Monday, April 25, 2022

Canvas Tote Bag :: A Tutorial

 I am making up kits for these adorable canvas tote bags. I needed to refresh my tote bag pattern and thought I'd do a tutorial as well. So here goes:

The finished size is 17" wide by 14" tall by 5" deep. You'll need 1/2 yard of canvas fabric for the exterior and 3/4 yard of regular quilting cotton for the lining and handles. Or you can purchase one of our kits. We have several options: Basic Tote Nya-Nya, Basic Tote Midnight Geometric, Basic Tote Leaf Pods.    

Optional: 1 1/2 yards ShapeFlex interfacing. ShapeFlex is my favorite interfacing for bags. It is a Pellon product - SF101.

Let's get started:

From your canvas exterior fabric you need to cut two 17 1/2" by 17 1/2" squares. From your lining fabric you need to cut two 17 1/2" by 17 1/2" squares and two 4" by width of fabric strips for the handles. From the interfacing, if you are using it, cut two 17 1/2" by 17 1/2" squares and four 4" by width of interfacing strips. The interfacing is only about 20" wide.

Iron the interfacing squares to the wrong side of the lining squares. Iron two 4" by width of interfacing pieces to each 4" by width of fabric handle pieces. Just butt up the edges of the interfacing toward the middle of the handle piece and iron it down. Note: the interfacing will not cover the entire width of fabric strip, but will cover most of it. You can cut off the excess fabric not covered, or not.

canvas tote bag handle

Fold the handle in half lengthwise, wrong sides together, and press to create a 2" by width of fabric piece. Open this back out and fold each raw edge in towards the fold and press again. Then press in half along the original center fold to create a piece that is 1" by width of fabric. 

canvas tote handle

Topstitch on both long sides and repeat for the other handle. Optional: you can add a second row of topstitching about 1/4" away from the first stitching for a professional detail.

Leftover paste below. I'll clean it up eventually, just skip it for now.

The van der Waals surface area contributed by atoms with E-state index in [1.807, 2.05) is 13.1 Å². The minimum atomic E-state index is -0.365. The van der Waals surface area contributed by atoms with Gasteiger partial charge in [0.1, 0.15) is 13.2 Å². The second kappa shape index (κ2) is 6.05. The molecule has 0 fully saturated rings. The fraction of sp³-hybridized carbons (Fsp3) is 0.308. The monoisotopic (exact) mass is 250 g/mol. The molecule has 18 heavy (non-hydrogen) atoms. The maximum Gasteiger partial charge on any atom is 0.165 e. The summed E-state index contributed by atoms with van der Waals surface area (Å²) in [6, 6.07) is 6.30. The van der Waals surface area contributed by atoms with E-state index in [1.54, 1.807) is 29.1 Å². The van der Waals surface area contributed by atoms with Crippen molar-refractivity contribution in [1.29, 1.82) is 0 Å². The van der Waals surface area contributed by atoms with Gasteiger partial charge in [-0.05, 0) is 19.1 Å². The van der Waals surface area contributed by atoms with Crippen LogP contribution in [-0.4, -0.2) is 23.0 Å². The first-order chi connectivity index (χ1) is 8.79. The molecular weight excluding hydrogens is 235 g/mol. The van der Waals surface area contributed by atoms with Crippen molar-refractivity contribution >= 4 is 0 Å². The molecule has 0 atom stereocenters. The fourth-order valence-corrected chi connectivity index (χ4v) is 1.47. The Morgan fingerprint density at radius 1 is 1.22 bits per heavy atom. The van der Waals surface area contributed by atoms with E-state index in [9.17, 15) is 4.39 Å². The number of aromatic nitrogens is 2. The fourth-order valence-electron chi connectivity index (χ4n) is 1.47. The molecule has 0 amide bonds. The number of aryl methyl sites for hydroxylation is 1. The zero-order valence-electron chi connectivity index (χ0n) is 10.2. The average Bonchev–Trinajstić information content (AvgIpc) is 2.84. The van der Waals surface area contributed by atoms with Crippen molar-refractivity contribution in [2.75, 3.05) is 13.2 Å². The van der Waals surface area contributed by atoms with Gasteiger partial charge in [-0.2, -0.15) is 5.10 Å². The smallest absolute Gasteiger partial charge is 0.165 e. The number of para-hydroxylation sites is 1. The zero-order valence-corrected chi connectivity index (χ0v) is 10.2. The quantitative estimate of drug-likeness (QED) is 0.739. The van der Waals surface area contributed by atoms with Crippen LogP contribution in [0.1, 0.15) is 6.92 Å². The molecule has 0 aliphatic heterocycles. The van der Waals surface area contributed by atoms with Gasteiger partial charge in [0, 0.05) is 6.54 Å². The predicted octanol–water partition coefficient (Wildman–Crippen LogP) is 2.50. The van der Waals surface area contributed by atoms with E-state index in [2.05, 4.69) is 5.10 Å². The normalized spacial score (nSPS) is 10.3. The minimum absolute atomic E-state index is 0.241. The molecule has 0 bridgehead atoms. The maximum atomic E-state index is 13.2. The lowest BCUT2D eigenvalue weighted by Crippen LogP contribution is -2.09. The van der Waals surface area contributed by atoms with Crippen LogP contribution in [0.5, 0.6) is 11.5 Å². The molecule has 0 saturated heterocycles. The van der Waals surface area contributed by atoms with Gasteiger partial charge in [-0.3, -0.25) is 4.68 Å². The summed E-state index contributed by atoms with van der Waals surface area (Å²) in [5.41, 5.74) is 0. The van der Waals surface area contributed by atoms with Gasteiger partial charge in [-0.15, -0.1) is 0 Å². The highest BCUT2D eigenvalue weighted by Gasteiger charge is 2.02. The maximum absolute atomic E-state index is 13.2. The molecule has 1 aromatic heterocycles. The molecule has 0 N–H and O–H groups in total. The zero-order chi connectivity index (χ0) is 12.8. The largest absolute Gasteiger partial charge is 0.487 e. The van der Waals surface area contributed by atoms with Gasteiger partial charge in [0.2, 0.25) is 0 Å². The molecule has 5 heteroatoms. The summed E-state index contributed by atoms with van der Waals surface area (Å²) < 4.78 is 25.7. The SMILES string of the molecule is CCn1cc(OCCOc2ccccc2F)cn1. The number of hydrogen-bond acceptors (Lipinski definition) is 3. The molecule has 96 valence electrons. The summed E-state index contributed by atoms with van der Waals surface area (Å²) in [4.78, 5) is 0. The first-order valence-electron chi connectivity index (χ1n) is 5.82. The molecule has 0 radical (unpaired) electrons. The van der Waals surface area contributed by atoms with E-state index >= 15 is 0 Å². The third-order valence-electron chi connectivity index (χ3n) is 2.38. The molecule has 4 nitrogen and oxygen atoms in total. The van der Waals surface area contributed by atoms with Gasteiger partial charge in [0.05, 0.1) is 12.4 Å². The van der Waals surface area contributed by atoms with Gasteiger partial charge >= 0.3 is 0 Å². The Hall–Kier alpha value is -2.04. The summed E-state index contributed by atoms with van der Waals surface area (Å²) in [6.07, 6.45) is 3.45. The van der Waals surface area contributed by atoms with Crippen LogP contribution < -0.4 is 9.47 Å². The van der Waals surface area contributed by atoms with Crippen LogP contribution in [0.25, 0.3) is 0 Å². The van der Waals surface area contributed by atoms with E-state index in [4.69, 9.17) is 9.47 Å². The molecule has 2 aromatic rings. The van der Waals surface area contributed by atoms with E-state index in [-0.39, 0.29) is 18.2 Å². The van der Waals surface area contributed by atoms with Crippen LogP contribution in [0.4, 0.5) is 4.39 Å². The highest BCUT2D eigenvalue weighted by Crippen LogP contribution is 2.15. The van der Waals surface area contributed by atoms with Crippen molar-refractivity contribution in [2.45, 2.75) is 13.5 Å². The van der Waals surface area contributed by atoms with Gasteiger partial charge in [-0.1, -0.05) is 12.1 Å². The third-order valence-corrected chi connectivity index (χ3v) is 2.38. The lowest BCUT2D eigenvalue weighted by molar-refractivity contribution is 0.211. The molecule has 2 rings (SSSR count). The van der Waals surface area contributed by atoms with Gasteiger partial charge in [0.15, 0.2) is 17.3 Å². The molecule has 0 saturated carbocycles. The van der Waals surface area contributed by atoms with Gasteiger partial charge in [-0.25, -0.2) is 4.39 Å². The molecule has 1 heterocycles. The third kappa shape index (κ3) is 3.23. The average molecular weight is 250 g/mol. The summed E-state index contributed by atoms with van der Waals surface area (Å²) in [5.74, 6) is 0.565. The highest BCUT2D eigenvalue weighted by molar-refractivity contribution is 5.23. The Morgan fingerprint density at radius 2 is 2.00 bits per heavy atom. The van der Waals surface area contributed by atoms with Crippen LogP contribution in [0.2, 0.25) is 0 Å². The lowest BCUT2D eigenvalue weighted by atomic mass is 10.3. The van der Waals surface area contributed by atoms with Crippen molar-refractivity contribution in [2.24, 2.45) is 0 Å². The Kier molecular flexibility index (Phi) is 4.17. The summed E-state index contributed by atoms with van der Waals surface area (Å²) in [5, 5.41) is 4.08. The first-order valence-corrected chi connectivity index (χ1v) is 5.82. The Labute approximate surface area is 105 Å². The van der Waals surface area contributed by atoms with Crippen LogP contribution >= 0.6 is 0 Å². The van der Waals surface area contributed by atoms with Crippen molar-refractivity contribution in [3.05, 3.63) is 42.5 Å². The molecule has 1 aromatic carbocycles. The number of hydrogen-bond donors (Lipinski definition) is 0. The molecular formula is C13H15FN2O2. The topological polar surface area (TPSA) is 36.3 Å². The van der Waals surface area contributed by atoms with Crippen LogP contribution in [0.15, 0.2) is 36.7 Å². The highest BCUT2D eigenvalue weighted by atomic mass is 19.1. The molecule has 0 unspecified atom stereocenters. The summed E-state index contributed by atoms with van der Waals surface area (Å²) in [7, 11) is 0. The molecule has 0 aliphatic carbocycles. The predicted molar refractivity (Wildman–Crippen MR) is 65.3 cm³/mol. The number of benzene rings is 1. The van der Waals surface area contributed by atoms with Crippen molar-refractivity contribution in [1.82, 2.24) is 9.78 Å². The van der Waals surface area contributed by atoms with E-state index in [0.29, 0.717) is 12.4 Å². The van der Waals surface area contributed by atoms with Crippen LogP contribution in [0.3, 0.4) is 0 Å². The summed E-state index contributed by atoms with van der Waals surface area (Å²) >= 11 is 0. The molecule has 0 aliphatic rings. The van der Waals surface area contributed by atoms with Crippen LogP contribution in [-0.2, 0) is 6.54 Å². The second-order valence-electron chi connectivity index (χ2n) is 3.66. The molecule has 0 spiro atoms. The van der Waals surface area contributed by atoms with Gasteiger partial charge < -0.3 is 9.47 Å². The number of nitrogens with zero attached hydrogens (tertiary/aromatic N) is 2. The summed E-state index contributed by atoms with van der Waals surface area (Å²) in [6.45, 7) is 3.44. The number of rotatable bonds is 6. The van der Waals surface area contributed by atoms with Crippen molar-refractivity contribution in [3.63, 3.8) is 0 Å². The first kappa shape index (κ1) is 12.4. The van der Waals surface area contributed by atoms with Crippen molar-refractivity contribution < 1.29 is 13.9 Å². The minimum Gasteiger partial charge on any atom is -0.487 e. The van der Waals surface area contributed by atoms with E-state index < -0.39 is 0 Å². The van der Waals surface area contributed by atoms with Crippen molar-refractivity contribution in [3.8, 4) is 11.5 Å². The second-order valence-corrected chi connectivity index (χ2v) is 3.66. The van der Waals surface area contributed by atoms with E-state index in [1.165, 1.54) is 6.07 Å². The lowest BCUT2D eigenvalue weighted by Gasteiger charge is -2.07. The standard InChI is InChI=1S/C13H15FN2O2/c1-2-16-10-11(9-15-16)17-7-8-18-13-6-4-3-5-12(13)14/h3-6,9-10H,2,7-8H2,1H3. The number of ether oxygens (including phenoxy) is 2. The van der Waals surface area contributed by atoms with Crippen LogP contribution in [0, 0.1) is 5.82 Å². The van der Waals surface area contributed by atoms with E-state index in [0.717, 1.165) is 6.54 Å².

canvas tote handle

Now is the time to decide how long you want your handles. Short, over the wrist length handles are about 22" - 26" long. Over the shoulder handles are about 40" - 42" long. You can pin one handle to one exterior square and test the length of the handle. 

On one of the exterior bag pieces, find the center of the top edge and mark it with a pin. If your fabric is directional make sure the design is right side up! Pin each end of one handle 2 1/2" out from the center. I like to leave about 1/2" of the end of the handle sticking up from the top of the bag.

canvas tote attaching the handles

Once the bag is completed this longer bit will make the handles sturdier because it will get sewn over several times. Baste the handles in place by sewing a 1/8" seam allowance. Repeat with the other exterior square and handle.

canvas tote handles basted

Draw a 2 1/2" square on the wrong side on both bottom corners of the fabric on one exterior square and one lining square.

canvas tote corner markings

You are going to cut on this line so use whatever marking utensil you have. It doesn't matter if it is permanent because you will cut it off.